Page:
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How to Present Dense Data Visualizations (Without Losing Your Audience)

Ann K. Emery of Depict Data Studio is giving a dataviz presentation.

Ten years ago, I had terrible insomnia.

I was working full-time and finishing graduate school at night.

My stress came out as insomnia.

I’d get tired of laying in bed… and go make YouTube videos. 😊

For me, being up in the middle of the night + making YouTube videos = intertwined.

I was up in the middle of the night again to speak at the Present to Succeed Conference (it’s mostly a European conference – different time zones).

I woke up at 3, presented at 4, and decided to make a YouTube video for you at 5.

Ann K. Emery from Depict Data Studio is smiling at her desk in her home office.
The wee hours of the morning at the Present to Succeed Conference

I was up anyway, and I wanted to share some highlights from the conference session with you. Enjoy!

Watch a 16-Minute Segment

In the conference session, we learned about avoiding Death by PowerPoint by storyboarding.

Instead of presenting a single graph all at once, we’d explain the graph one piece at a time.

How to Edit the Existing Graph

In the video, you’ll learn about:

  • adding target lines (if/when that applies to your project);
  • grouping data with space (top vs. bottom categories);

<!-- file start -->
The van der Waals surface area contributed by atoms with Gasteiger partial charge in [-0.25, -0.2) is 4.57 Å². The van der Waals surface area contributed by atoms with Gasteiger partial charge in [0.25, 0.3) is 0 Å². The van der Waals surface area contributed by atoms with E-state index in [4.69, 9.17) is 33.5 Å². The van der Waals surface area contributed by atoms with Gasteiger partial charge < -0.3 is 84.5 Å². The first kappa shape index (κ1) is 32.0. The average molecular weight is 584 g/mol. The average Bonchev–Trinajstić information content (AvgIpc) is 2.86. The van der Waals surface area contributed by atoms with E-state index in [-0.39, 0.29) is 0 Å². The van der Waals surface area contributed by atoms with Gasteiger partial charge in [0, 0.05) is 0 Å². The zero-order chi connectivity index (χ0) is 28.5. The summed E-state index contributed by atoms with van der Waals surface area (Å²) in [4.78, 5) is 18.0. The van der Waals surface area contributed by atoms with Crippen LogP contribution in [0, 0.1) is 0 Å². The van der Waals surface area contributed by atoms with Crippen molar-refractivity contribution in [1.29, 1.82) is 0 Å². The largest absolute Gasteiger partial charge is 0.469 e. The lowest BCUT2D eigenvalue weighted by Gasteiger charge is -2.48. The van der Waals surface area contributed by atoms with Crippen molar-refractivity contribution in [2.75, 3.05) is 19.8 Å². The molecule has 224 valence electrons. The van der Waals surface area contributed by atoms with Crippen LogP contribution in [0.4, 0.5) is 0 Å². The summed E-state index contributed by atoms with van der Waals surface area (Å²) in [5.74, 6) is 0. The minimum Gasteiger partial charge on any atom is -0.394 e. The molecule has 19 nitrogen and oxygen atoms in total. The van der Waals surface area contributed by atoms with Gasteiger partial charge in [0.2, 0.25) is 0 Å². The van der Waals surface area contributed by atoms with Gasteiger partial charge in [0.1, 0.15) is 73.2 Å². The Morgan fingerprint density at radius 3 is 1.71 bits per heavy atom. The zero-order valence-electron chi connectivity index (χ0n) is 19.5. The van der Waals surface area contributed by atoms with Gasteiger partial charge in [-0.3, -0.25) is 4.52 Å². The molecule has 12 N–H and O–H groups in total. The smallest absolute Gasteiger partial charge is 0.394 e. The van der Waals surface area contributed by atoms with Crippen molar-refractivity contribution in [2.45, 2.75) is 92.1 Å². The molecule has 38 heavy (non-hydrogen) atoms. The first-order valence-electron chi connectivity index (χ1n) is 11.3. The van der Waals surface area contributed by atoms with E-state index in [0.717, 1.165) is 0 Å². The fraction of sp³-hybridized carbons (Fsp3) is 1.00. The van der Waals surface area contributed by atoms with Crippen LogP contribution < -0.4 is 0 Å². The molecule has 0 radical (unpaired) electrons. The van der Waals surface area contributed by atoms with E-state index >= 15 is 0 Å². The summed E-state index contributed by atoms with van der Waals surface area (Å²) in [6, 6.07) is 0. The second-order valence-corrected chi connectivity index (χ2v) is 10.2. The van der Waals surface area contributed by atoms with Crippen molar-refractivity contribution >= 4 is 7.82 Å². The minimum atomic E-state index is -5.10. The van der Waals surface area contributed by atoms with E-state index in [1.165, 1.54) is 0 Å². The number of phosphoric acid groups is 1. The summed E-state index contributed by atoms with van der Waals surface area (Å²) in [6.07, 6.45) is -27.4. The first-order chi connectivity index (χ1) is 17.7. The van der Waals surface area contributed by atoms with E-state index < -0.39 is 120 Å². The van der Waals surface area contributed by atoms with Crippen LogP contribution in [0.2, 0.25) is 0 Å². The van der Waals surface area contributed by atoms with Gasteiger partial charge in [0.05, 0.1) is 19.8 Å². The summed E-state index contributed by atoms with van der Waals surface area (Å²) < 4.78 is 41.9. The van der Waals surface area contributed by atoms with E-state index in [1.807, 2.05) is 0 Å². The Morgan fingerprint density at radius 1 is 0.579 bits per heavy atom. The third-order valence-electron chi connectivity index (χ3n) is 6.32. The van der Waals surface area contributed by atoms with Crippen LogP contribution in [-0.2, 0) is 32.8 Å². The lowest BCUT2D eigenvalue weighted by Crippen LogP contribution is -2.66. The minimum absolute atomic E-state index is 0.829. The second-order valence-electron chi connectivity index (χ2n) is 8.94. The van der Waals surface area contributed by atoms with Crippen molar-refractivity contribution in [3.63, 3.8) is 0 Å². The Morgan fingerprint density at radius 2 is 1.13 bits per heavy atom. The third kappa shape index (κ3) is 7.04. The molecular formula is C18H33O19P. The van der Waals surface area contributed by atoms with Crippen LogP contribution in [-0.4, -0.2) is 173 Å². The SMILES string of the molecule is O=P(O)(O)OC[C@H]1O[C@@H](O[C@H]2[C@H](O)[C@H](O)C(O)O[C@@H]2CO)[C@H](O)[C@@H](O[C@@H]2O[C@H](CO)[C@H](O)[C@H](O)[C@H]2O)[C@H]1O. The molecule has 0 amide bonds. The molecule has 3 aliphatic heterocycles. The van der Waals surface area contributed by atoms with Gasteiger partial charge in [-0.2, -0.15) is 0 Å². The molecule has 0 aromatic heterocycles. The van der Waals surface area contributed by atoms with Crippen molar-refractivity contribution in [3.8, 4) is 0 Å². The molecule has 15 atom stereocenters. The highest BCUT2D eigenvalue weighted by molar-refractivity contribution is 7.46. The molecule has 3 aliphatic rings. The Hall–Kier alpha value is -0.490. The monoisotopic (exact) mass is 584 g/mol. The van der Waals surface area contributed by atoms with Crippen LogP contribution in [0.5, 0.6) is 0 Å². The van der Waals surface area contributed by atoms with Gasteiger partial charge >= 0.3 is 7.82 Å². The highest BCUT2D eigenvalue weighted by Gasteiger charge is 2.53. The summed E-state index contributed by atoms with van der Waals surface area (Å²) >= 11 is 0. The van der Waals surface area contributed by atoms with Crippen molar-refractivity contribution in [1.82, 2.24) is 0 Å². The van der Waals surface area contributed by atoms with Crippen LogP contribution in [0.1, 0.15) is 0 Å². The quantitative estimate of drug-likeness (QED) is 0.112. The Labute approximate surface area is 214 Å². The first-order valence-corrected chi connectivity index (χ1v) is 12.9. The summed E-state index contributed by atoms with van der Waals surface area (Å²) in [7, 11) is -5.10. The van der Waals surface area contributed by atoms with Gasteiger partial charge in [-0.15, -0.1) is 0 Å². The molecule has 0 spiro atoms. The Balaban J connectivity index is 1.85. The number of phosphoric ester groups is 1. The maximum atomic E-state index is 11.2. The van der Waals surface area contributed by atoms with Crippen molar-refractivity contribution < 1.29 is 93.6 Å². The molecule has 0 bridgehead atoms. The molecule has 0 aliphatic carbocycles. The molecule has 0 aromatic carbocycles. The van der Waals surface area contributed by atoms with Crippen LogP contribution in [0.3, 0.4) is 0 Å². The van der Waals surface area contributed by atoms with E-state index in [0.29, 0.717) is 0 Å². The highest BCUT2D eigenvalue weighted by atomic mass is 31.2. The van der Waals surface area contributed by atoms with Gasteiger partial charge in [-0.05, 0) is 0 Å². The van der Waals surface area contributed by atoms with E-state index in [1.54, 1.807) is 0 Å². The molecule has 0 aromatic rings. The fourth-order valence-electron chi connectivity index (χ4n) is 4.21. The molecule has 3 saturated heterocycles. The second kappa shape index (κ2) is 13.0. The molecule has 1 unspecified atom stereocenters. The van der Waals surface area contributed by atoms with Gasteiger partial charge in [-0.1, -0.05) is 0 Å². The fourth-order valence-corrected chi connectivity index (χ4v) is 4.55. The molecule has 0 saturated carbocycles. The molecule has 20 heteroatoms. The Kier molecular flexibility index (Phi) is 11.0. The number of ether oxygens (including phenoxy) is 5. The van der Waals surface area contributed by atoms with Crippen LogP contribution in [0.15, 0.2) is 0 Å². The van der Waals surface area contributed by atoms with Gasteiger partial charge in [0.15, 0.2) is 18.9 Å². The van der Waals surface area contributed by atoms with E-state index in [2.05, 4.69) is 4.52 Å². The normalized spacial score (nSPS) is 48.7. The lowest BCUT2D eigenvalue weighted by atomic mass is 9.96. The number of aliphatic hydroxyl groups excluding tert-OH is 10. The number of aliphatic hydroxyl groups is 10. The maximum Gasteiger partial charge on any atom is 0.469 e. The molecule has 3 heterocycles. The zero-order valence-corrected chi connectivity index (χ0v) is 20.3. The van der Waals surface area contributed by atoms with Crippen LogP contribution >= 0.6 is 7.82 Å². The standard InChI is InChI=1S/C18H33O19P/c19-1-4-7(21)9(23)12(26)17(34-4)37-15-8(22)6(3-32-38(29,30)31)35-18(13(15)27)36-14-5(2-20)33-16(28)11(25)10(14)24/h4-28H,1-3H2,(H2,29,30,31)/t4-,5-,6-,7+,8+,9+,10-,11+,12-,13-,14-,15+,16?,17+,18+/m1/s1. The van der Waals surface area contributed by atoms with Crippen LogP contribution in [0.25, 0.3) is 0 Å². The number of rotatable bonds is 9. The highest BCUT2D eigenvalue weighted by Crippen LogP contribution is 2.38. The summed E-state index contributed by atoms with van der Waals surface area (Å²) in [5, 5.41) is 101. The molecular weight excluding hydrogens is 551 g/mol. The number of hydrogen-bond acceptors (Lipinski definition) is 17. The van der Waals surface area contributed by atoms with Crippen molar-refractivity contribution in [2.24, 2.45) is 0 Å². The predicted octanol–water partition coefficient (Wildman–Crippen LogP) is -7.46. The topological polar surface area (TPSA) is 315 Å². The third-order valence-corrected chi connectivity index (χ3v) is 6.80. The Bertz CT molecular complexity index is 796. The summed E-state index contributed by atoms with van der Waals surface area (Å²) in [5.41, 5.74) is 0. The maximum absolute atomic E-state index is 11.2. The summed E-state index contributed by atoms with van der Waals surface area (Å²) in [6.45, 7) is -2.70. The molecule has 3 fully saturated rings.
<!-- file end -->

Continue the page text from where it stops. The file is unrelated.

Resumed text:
• grouping data with color (blue vs. gray categories);
  • adding words to explain our categories; and
  • adding icons to increase memorability.

How to Storyboard the Graph

In the video, you’ll see me turn on my presentation voice and give a mini presentation.

I talk through the graph one piece at a time.

Behind the Scenes in My PowerPoint

In the video, you’ll see how I:

  • make the finished graph;
  • copy and paste that slide; and
  • delete or hide one thing.

I’ve got all sorts of not-so-magical magic tricks: deleting icons and text boxes; adding white rectangles to cover words; changing the color of some bars to make them transparent; and deleting some of the numeric labels.

When It’s Worth Storyboarding Your Dense Graph

You don’t have to break up every graph across multiple slides.

I use storyboarding:

  1. at the beginning of a presentation (to start with a bang), and
  2. to explain dense, complex visualizations one piece at a time.

Bonus

Download my PowerPoint slides and explore them on your own.

Your Turn

If or when you apply this technique, get in touch! I’m cheering for you.

More about Ann K. Emery
Ann K. Emery is a sought-after speaker who is determined to get your data out of spreadsheets and into stakeholders’ hands. Each year, she leads more than 100 workshops, webinars, and keynotes for thousands of people around the globe. Her design consultancy also overhauls graphs, publications, and slideshows with the goal of making technical information easier to understand for non-technical audiences.

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